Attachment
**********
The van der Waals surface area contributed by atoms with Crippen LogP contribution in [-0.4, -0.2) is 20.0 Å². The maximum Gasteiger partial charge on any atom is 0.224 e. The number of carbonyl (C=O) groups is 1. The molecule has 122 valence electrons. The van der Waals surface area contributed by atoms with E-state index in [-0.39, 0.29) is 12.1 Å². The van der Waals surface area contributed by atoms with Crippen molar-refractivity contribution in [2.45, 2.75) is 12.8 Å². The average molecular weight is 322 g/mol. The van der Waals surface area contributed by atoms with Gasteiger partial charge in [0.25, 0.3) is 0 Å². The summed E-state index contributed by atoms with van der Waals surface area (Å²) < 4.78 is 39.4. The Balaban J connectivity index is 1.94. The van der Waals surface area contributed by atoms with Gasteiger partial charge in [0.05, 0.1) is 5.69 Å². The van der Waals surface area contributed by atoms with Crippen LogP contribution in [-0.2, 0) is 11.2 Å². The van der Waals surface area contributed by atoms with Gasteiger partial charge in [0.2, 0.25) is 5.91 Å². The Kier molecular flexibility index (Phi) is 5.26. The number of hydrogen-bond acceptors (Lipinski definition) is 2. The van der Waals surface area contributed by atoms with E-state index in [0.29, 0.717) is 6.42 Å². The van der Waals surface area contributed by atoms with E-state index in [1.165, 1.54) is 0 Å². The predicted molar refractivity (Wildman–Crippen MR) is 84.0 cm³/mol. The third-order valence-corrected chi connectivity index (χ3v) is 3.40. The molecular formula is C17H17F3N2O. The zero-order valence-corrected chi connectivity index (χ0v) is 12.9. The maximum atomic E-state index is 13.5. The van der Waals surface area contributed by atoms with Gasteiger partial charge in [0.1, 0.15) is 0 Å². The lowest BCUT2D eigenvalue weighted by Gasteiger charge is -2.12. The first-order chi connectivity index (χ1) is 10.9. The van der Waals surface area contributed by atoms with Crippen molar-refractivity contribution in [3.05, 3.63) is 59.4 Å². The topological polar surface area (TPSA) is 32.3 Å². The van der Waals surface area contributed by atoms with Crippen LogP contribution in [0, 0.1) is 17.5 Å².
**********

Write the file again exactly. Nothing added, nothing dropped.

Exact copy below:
The van der Waals surface area contributed by atoms with Crippen LogP contribution in [-0.4, -0.2) is 20.0 Å². The maximum Gasteiger partial charge on any atom is 0.224 e. The number of carbonyl (C=O) groups is 1. The molecule has 122 valence electrons. The van der Waals surface area contributed by atoms with E-state index in [-0.39, 0.29) is 12.1 Å². The van der Waals surface area contributed by atoms with Crippen molar-refractivity contribution in [2.45, 2.75) is 12.8 Å². The average molecular weight is 322 g/mol. The van der Waals surface area contributed by atoms with Gasteiger partial charge in [0.25, 0.3) is 0 Å². The summed E-state index contributed by atoms with van der Waals surface area (Å²) < 4.78 is 39.4. The Balaban J connectivity index is 1.94. The van der Waals surface area contributed by atoms with Gasteiger partial charge in [0.05, 0.1) is 5.69 Å². The van der Waals surface area contributed by atoms with Crippen LogP contribution in [-0.2, 0) is 11.2 Å². The van der Waals surface area contributed by atoms with Gasteiger partial charge in [0.2, 0.25) is 5.91 Å². The Kier molecular flexibility index (Phi) is 5.26. The number of hydrogen-bond acceptors (Lipinski definition) is 2. The van der Waals surface area contributed by atoms with E-state index in [0.29, 0.717) is 6.42 Å². The van der Waals surface area contributed by atoms with E-state index in [1.165, 1.54) is 0 Å². The predicted molar refractivity (Wildman–Crippen MR) is 84.0 cm³/mol. The third-order valence-corrected chi connectivity index (χ3v) is 3.40. The molecular formula is C17H17F3N2O. The zero-order valence-corrected chi connectivity index (χ0v) is 12.9. The maximum atomic E-state index is 13.5. The van der Waals surface area contributed by atoms with Gasteiger partial charge in [0.1, 0.15) is 0 Å². The lowest BCUT2D eigenvalue weighted by Gasteiger charge is -2.12. The first-order chi connectivity index (χ1) is 10.9. The van der Waals surface area contributed by atoms with Crippen molar-refractivity contribution in [3.05, 3.63) is 59.4 Å². The topological polar surface area (TPSA) is 32.3 Å². The van der Waals surface area contributed by atoms with Crippen LogP contribution in [0, 0.1) is 17.5 Å².